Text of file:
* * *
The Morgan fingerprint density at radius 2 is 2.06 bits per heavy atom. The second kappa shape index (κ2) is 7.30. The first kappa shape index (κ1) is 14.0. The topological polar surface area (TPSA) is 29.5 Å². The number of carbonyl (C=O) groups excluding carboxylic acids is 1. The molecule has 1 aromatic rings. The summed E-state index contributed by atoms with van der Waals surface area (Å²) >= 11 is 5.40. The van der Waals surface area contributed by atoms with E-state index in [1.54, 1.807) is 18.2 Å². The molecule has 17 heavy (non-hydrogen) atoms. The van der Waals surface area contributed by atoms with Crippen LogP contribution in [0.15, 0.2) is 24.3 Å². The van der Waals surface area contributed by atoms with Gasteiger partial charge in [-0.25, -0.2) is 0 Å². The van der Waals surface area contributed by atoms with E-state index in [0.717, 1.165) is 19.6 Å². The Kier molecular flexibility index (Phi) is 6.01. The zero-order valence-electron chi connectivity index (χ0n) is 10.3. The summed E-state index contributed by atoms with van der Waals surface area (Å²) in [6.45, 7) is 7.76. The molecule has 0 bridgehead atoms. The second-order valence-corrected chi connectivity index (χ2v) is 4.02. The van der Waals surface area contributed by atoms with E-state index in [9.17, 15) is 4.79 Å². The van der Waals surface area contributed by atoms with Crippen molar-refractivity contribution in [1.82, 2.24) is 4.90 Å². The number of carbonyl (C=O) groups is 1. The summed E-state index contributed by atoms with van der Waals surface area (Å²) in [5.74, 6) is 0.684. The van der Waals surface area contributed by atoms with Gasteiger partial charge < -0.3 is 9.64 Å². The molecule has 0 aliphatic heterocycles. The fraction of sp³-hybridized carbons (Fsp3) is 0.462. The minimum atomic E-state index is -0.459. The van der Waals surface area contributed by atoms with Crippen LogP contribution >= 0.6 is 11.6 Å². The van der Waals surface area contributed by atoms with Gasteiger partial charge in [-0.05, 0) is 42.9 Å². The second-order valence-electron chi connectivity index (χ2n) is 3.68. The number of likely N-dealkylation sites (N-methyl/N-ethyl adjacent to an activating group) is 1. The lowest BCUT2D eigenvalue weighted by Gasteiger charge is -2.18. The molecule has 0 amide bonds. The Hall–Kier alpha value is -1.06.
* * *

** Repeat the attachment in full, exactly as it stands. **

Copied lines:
The Morgan fingerprint density at radius 2 is 2.06 bits per heavy atom. The second kappa shape index (κ2) is 7.30. The first kappa shape index (κ1) is 14.0. The topological polar surface area (TPSA) is 29.5 Å². The number of carbonyl (C=O) groups excluding carboxylic acids is 1. The molecule has 1 aromatic rings. The summed E-state index contributed by atoms with van der Waals surface area (Å²) >= 11 is 5.40. The van der Waals surface area contributed by atoms with E-state index in [1.54, 1.807) is 18.2 Å². The molecule has 17 heavy (non-hydrogen) atoms. The van der Waals surface area contributed by atoms with Crippen LogP contribution in [0.15, 0.2) is 24.3 Å². The van der Waals surface area contributed by atoms with Gasteiger partial charge in [-0.25, -0.2) is 0 Å². The van der Waals surface area contributed by atoms with E-state index in [0.717, 1.165) is 19.6 Å². The Kier molecular flexibility index (Phi) is 6.01. The zero-order valence-electron chi connectivity index (χ0n) is 10.3. The summed E-state index contributed by atoms with van der Waals surface area (Å²) in [6.45, 7) is 7.76. The molecule has 0 bridgehead atoms. The second-order valence-corrected chi connectivity index (χ2v) is 4.02. The van der Waals surface area contributed by atoms with E-state index in [9.17, 15) is 4.79 Å². The van der Waals surface area contributed by atoms with Crippen molar-refractivity contribution in [1.82, 2.24) is 4.90 Å². The number of carbonyl (C=O) groups is 1. The summed E-state index contributed by atoms with van der Waals surface area (Å²) in [5.74, 6) is 0.684. The van der Waals surface area contributed by atoms with Gasteiger partial charge < -0.3 is 9.64 Å². The molecule has 0 aliphatic heterocycles. The fraction of sp³-hybridized carbons (Fsp3) is 0.462. The minimum atomic E-state index is -0.459. The van der Waals surface area contributed by atoms with Crippen LogP contribution >= 0.6 is 11.6 Å². The van der Waals surface area contributed by atoms with Gasteiger partial charge in [-0.05, 0) is 42.9 Å². The second-order valence-electron chi connectivity index (χ2n) is 3.68. The number of likely N-dealkylation sites (N-methyl/N-ethyl adjacent to an activating group) is 1. The lowest BCUT2D eigenvalue weighted by Gasteiger charge is -2.18. The molecule has 0 amide bonds. The Hall–Kier alpha value is -1.06.